I learned that you should never give up. Ever. Don’t care if you’re last. Just keep going. Crawl if you have to.
I arrived at the Schwarzwald Marathon signed up for two events. The first was the 10 km event on the Saturday, which I had promised to do with my sporty Black Forest ‘hexle’ friend. The second was the full marathon event on the Sunday. Looking back I probably took on more than I could chew, seeing as my marathon training plan had been nothing like it should have been (now that I’m a bit older and wiser, I know what a marathon plan looks like - and to be honest, I don’t think I had a plan to begin with!).
The 10 km was a fun run with the Wald Hexle, who despite being over the age of 60, ran like Wonder Woman. I definitely had my work cut out keeping up with her, as she put her foot on the pedal on the home sprint.
One of the main reasons for choosing the Schwarzwald Marathon was that it had advertised itself as being mostly on forest trail. Either my German had gotten worse since I had left, or the definition of forest trail was open to debate. The reality was more likely I’d just been completely spoiled by the amazing soft forest trails in Norway, of which there are an endless supply. What I experienced on that Sunday marathon day was mostly hard surface and bitumen.
True to race day form, it was a bitterly cold autumn morning with fog blanketing the whole route. In the afternoon, everything cleared up but by that time my race was already over.
I developed a case of the dreaded sore knee around the 21 km mark, and soon after started walking until the 28 km mark. For some reason or another, I was embarassed at being so slow, and the gods forbid, last. I felt guilty about the volunteers manning the first aid, drinks and timing stations, having to wait for me. (Since this race, I’ve read about women and their battle with the imposter syndrome.)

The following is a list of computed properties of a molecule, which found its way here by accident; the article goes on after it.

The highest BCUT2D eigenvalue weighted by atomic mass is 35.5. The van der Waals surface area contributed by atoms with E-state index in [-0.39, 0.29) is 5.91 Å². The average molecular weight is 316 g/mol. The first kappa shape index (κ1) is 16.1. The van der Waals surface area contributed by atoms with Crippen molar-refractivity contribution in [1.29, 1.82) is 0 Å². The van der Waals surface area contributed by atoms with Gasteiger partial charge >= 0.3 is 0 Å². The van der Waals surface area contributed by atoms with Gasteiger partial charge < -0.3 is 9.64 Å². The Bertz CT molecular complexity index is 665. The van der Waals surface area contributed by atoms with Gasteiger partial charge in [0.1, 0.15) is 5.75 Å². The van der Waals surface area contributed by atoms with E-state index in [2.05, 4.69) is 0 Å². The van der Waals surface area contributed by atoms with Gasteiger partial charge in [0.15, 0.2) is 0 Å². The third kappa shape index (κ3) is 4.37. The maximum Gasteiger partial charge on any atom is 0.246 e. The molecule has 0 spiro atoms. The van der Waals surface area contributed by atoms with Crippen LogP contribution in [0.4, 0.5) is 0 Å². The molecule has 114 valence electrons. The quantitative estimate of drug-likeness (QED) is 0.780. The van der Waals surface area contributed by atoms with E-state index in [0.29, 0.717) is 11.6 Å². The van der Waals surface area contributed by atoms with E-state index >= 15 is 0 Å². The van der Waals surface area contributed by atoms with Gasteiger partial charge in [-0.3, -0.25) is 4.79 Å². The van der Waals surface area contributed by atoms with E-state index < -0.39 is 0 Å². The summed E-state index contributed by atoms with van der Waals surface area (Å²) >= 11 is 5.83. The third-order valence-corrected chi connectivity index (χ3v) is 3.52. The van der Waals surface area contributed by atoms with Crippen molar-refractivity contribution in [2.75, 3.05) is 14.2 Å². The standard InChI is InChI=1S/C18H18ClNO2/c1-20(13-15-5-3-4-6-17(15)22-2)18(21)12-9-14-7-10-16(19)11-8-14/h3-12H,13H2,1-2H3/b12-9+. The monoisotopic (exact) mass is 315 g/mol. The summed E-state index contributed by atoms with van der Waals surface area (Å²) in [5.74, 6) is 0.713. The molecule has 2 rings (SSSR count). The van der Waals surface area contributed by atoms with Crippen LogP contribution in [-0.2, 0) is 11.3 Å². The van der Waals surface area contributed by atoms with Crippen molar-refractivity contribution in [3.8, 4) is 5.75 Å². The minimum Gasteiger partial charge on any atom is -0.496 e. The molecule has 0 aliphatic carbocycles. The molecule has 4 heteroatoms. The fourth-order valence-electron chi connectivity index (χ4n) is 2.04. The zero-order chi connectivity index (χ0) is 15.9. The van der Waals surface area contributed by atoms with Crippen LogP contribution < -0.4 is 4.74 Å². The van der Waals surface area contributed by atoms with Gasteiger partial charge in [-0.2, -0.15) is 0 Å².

On that day this mindset definitely infected and derailed my belief that I could make it back to the start line and finish the race, even if I had to walk the entire way. I had nobody kicking me up the bum, or blasting me across the finish line. And while my knees hurt, I felt perfectly fine physically and mentally - not tired at all.
So basically, I could have continued. What stopped me, apart from my attitude? Nothing. The dumbest thing was to think that just because I couldn’t run anymore, the race was essentially over. Wrong.
It was my first marathon (a big deal when you’ve never done it before) and I had nothing to fall back on by way of experience or knowledge about what to expect and what to do when shit happened. Today I know there is a point to following a marathon plan.
What I learned by running the Schwarzwald Marathon 2015 was that I could have finished it, and that only my fears and faulty conclusions stopped me. There was about 14 km left to tackle, and now that I know how far that is, it’s a surprise to think I wasn’t even prepared to knuckle down and get on with it.
The moral of the story is: when you run, don’t think, just run - and don’t stop until you get to the end. And if you have to stop running, then walk. Take a break, anything, just don’t stop unless there’s something physically wrong with you.
In other words, it doesn’t matter how you get to the end, as long as you get there.
The 10 km took me 1:13:00, which was slower than the first 10 km I did but it was not about the race, it was about having a fun run with my dear friend.
The marathon took me 3:18:00 to reach the 25 km mark after 4 km of walking. Not sure what time I had after 29 km as I didn’t have a watch or timer.